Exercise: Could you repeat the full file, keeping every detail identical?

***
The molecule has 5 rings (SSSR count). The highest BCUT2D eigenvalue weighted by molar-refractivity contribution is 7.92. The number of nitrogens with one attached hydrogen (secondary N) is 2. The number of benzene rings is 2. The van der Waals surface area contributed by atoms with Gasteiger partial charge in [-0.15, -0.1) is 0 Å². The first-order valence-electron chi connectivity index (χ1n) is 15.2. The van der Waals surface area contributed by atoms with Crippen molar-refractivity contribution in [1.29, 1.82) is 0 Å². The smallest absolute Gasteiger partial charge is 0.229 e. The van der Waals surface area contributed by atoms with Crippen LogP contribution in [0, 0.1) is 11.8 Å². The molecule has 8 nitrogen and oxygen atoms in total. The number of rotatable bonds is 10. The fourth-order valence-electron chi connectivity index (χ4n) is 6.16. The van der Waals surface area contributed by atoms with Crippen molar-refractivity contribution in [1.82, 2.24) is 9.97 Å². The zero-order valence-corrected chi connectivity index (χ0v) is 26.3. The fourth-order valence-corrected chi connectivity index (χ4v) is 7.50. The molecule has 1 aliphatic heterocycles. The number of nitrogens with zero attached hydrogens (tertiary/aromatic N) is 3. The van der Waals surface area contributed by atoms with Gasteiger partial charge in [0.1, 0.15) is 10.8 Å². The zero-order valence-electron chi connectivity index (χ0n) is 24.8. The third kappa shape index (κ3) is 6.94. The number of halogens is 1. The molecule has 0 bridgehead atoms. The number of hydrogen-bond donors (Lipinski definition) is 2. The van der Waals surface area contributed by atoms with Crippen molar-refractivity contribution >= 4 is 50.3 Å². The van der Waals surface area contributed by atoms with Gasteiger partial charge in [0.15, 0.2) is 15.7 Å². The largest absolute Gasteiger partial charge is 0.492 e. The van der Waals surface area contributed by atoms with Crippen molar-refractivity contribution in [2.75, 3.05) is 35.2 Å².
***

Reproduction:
The molecule has 5 rings (SSSR count). The highest BCUT2D eigenvalue weighted by molar-refractivity contribution is 7.92. The number of nitrogens with one attached hydrogen (secondary N) is 2. The number of benzene rings is 2. The van der Waals surface area contributed by atoms with Gasteiger partial charge in [-0.15, -0.1) is 0 Å². The first-order valence-electron chi connectivity index (χ1n) is 15.2. The van der Waals surface area contributed by atoms with Crippen molar-refractivity contribution in [1.29, 1.82) is 0 Å². The smallest absolute Gasteiger partial charge is 0.229 e. The van der Waals surface area contributed by atoms with Crippen LogP contribution in [0, 0.1) is 11.8 Å². The molecule has 8 nitrogen and oxygen atoms in total. The number of rotatable bonds is 10. The fourth-order valence-electron chi connectivity index (χ4n) is 6.16. The van der Waals surface area contributed by atoms with Crippen molar-refractivity contribution in [1.82, 2.24) is 9.97 Å². The zero-order valence-corrected chi connectivity index (χ0v) is 26.3. The fourth-order valence-corrected chi connectivity index (χ4v) is 7.50. The molecule has 1 aliphatic heterocycles. The number of nitrogens with zero attached hydrogens (tertiary/aromatic N) is 3. The van der Waals surface area contributed by atoms with Gasteiger partial charge in [0.1, 0.15) is 10.8 Å². The zero-order valence-electron chi connectivity index (χ0n) is 24.8. The third kappa shape index (κ3) is 6.94. The number of halogens is 1. The molecule has 0 bridgehead atoms. The number of hydrogen-bond donors (Lipinski definition) is 2. The van der Waals surface area contributed by atoms with Crippen molar-refractivity contribution >= 4 is 50.3 Å². The van der Waals surface area contributed by atoms with Gasteiger partial charge in [0.15, 0.2) is 15.7 Å². The largest absolute Gasteiger partial charge is 0.492 e. The van der Waals surface area contributed by atoms with Crippen molar-refractivity contribution in [2.75, 3.05) is 35.2 Å².